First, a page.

Many thanks to SWLing Post contributor, Paolo Viappiani (SWL I1-11437), who shares the following guest post. Note that, as with any radio modification, perform this operation at your own risk. This is a very simple mod, but if you feel it might be beyond your skill level, consider hiring a radio technician to perform it on your behalf:
Unblocking the YAESU FRG-8800 Frequency Coverage Limitations
by Paolo Viappiani
Figure I: An unblocked FRG-8800 receiver tuned to 29.999.9 MHz.
It is well known that some receivers produced in the last decades of the last century suffered from a limited frequency coverage due to legislative restrictions in force in some countries (Germany, Australia, etc.).
In particular, in Germany it was forbidden to listen to HF frequencies higher than 26.1 MHz, while in other Countries shortwave were not allowed to receive frequencies below 2 MHz.
These restrictions led most radio manufacturers to produce “blocked” versions of their HF receivers in order to satisfy the various national requirements; almost classical examples are the world renowned SONY ICF-2001D and the PHILIPS D-2935/D-2999 portables.
The blocking/unblocking procedure of some frequency bands was quite simple in microprocessor-governed synthesized radios: usually it was sufficient to add (or remove) proper jumpers in the vicinity of the microprocessor to perform the task, and the correct procedure was often covered in the Service Manuals or in specific Technical Bulletins; in any case plenty of information can be found on the Internet. Continue reading →
Many thanks to SWLing Post contributor, Robert Richmond, who writes:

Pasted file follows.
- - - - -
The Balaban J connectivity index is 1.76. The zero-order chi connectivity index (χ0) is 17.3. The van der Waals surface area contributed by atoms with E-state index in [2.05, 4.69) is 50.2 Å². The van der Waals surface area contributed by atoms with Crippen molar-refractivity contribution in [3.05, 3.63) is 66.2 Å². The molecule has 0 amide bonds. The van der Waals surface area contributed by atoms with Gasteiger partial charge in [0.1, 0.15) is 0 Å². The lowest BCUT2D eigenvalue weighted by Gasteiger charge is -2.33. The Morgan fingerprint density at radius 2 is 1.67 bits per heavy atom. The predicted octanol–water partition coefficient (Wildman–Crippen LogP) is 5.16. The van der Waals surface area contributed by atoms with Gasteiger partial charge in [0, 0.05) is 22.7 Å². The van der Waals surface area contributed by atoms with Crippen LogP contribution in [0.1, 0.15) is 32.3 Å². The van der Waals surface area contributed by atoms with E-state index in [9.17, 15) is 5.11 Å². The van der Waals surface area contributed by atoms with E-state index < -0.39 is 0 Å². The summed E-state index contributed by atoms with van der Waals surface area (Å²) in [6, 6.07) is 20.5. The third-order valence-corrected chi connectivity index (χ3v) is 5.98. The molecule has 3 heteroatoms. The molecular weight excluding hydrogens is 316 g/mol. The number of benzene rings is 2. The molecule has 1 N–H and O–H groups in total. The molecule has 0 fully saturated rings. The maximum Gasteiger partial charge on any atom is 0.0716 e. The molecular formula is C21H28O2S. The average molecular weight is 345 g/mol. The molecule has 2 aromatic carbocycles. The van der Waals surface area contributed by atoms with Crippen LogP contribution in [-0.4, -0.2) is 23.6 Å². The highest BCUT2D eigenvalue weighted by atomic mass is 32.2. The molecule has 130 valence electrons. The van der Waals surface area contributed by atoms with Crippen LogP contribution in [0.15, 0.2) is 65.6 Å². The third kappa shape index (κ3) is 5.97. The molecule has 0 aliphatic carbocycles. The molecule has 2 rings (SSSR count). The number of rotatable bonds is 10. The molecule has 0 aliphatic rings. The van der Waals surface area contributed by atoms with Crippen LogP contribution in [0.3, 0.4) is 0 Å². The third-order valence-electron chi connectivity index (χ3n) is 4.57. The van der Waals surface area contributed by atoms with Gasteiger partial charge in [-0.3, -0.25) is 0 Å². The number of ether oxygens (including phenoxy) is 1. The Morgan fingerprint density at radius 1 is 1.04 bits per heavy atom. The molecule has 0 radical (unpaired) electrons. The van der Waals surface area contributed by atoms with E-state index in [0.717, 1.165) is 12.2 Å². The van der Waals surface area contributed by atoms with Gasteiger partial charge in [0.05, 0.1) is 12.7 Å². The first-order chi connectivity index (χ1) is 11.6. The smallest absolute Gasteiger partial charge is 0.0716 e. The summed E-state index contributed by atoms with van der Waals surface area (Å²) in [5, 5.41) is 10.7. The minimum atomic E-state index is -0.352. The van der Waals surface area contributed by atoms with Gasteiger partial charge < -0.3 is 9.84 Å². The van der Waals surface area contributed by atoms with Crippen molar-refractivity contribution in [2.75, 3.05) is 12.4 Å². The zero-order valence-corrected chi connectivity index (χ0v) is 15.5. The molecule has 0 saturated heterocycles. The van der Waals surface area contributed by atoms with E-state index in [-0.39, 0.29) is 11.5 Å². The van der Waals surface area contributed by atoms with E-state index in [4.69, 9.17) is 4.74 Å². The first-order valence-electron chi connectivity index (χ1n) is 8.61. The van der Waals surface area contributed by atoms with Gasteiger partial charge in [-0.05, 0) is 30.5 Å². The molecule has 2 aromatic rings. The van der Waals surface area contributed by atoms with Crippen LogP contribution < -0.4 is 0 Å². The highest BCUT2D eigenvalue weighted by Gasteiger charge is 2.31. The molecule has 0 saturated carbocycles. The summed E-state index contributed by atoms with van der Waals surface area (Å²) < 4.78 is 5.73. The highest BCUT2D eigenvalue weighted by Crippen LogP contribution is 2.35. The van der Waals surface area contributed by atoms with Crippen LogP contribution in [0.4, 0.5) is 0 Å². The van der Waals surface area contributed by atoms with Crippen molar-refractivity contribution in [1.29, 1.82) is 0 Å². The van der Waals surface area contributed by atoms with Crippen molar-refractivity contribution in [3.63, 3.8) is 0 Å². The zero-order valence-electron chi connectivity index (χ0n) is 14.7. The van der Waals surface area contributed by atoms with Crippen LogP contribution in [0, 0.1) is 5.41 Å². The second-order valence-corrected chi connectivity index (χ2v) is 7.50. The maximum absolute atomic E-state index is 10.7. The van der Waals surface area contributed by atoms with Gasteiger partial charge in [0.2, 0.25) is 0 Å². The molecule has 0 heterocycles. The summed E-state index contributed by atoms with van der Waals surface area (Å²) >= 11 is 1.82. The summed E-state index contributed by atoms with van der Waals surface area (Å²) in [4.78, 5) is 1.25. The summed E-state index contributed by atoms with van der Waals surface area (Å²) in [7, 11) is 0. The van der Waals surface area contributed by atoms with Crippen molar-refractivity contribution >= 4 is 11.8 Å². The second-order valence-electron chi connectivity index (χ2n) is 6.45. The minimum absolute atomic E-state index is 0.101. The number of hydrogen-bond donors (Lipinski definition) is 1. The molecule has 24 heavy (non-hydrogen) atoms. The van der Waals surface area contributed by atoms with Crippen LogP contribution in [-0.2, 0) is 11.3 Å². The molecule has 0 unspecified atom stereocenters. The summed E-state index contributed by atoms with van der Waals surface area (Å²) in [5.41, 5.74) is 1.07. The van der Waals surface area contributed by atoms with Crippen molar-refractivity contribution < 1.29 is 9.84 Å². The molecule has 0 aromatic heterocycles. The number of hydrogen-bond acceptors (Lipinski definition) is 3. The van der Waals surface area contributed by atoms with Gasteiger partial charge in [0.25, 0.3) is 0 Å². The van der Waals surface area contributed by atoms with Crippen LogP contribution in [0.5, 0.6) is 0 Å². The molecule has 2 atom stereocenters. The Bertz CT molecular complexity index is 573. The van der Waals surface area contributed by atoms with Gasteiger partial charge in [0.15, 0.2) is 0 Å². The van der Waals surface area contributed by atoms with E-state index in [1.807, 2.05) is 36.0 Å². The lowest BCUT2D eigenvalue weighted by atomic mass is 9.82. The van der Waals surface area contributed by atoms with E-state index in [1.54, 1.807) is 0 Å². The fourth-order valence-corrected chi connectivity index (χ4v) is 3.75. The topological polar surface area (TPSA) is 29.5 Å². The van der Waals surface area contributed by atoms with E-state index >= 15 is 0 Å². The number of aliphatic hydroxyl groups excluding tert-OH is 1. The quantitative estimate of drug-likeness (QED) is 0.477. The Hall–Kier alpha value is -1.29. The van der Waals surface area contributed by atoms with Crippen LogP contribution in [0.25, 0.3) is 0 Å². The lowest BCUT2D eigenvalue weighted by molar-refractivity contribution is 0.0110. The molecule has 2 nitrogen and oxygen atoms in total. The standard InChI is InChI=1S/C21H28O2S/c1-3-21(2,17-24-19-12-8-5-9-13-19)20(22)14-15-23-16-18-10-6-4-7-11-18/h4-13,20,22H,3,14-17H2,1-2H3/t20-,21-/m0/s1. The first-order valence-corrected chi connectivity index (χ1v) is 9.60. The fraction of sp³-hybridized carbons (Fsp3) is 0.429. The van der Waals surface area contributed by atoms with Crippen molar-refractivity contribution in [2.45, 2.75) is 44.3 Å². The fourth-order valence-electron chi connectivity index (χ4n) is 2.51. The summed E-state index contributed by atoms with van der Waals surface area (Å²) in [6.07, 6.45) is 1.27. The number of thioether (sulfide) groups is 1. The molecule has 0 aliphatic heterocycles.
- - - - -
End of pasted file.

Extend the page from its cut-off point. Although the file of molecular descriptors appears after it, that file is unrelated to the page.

Ricardo (PC2CLR) recently published an excellent firmware update for the SI473x kit-based receivers flooding AliExpress, eBay, etc.
I purchased a preassembled SI473x model, and it has a much better user interface following the update IMO. Other changes include being able to tweak or disable soft mute, finer grained attenuation, and a few options being moved to the encoder instead of multiple button presses.
The update including directions and a list of features can be found here:
Many thanks to SWLing Post contributor, Brian, who writes with the following inquiry:
I found a pic of a printed circuit board, based on Mr. Carlson’s Sony CRF-320 panel light mod, on the Yahoo 320/330 fan page but no board dimensions or component values.
I plan to order a bunch of these so if anyone can sort out some measurements on this board or are interested in obtaining a board, please comment. I am a novice in this and am unsure of the component values. I have wired up an electric guitar, so this I anticipate will be less complicated.
Post readers: If you can help Brian with this info, please feel free to comment!
Many thanks to SWLing Post contributor, Kostas (SV3ORA), for sharing the following guest post which originally appeared on his radio website:
How to install a mechanical SSB filter on the Yaesu FRG-7
by Kostas (SV3ORA)
The Yaesu FRG-7 is a general coverage MW/SW receiver that uses the Wadley Loop system for stabilizing the frequency tuning. The receiver has a good sound on AM mode, that reminds me the tube receivers sound. However, on sideband mode, it is pretty much useless. The IF ceramic filter that is used, does not have enough selectivity to reject the opposite sideband. No matter if the front panel mode selector switch states USB/CW and LSB, these just shift the BFO, nothing more. The receiver is a DSB set not SSB. A cheap way you can accomplish single signal sideband reception with the FRG-7 is described in this link. Whereas it works, it increases the audio bandwidth of the signals to the high pitch.